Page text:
Park Officials Send 30 More Buffalo to Slaughter: Trap Empty

For Immediate Release:
February 17, 2006

Seamus Allen, 406-646-0070

Gardiner, Montana - This morning Yellowstone Park officials shipped the last 30 of 266 bison trapped this week to slaughter, bringing to 853 the number of buffalo killed by the Park Service in recent months and to 903 the total number killed by hunters and management actions. None of the bison slaughtered this week were tested for brucellosis. As with the bison captured in January, Montana has refused to transport Yellowstone buffalo to slaughterhouses.

Total Yellowstone Buffalo Killed 2005-2006: 903
Shot by Montana Department of Livestock (DOL): 3
Drowned During DOL Hazing Operation: 2
Shot by Hunters: 45
Slaughtered by Yellowstone National Park: 849
Died in Confinement in Yellowstone National Park: 3
Shot by Yellowstone National Park: 1

"Wild buffalo should be revered and respected, not killed and caged for cattle that roam free on the landscape," said Dan Brister of the Buffalo Field Campaign.

Some of the bison captured by the Park Service migrated onto or near the Royal Teton Ranch, owned by the Church Universal and Triumphant (CUT). The ranch dissects the center of North America's largest wildlife migration corridor, just outside Yellowstone's northern boundary. U.S. taxpayers spent $13 million in 1999 on land and conservation easements to allow wild bison access to CUT lands. The government never finalized the deal and the slaughter continues.

None of the adult bison slaughtered by the Park Service this year were first tested for brucellosis. Fear that bison may transmit brucellosis to cattle is the purported justification for the aggressive management of wild buffalo by state and federal agencies. Yet there has never been a documented case of wild bison transmitting brucellosis to livestock, even in the years before the current plan was enacted.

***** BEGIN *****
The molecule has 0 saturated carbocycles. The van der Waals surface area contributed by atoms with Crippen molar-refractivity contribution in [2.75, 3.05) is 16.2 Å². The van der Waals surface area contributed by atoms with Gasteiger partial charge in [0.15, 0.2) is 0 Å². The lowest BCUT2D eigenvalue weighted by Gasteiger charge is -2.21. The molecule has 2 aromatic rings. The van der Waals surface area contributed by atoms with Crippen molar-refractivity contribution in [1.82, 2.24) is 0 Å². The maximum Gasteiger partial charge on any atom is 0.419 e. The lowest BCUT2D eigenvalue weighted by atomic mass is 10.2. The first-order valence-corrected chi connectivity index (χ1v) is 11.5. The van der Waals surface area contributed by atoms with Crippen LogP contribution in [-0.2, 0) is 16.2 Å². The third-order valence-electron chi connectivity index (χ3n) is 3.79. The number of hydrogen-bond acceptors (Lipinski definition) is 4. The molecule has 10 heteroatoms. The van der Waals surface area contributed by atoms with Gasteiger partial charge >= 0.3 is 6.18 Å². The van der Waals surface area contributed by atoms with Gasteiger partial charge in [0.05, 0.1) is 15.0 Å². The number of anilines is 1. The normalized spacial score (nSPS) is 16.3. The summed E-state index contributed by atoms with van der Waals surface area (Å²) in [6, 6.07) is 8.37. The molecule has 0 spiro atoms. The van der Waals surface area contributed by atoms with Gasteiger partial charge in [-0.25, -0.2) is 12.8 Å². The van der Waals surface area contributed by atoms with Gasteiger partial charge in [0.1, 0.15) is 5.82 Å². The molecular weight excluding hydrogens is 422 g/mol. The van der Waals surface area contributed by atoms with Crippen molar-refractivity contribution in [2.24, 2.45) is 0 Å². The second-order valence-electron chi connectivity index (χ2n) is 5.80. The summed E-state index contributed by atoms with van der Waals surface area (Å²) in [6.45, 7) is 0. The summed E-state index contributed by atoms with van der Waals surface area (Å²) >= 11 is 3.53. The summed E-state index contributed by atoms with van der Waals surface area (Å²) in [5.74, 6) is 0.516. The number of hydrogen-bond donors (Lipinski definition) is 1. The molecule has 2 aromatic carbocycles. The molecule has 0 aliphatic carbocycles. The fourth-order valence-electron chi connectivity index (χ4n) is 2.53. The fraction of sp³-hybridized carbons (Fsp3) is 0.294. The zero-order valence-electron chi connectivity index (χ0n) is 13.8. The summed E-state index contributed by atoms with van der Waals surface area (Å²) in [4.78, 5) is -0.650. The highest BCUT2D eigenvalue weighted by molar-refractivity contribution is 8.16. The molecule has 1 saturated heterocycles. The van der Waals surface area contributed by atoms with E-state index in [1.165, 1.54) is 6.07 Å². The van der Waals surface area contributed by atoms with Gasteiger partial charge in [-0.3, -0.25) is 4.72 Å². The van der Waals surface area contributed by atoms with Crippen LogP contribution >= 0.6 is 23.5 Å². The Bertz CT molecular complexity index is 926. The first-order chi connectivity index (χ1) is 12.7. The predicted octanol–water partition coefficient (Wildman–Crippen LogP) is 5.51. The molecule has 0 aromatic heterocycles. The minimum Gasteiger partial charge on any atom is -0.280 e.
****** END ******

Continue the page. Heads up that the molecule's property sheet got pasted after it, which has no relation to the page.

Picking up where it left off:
"The Yellowstone buffalo are national treasures, symbols of America's wild and untamed spirit," said Stephany Seay of the Buffalo Field Campaign. "Rather than spending time and resources slaughtering them, the Park Service should be safeguarding habitat and protecting the buffalo under their care."

Eighty-six calves were sent to the Corwin Springs quarantine facility earlier this year, joining 14 that have been held there since last year. At least half of these bison will be slaughtered under an experiment being conducted jointly by the Montana Department of Fish, Wildlife, and Parks (FWP) and the Animal & Plant Health Inspection Service (APHIS).

"The government is misguided in thinking quarantine is the way to restore bison to the American landscape," said BFC's Mike Mease. "The Yellowstone buffalo are restoring themselves and the government is getting in the way."

The Yellowstone bison herd, America's only continuously wild herd, now numbers fewer than 4,000. Wild bison are a migratory species native to North America and once spanned the continent, numbering an estimated 30 to 50 million.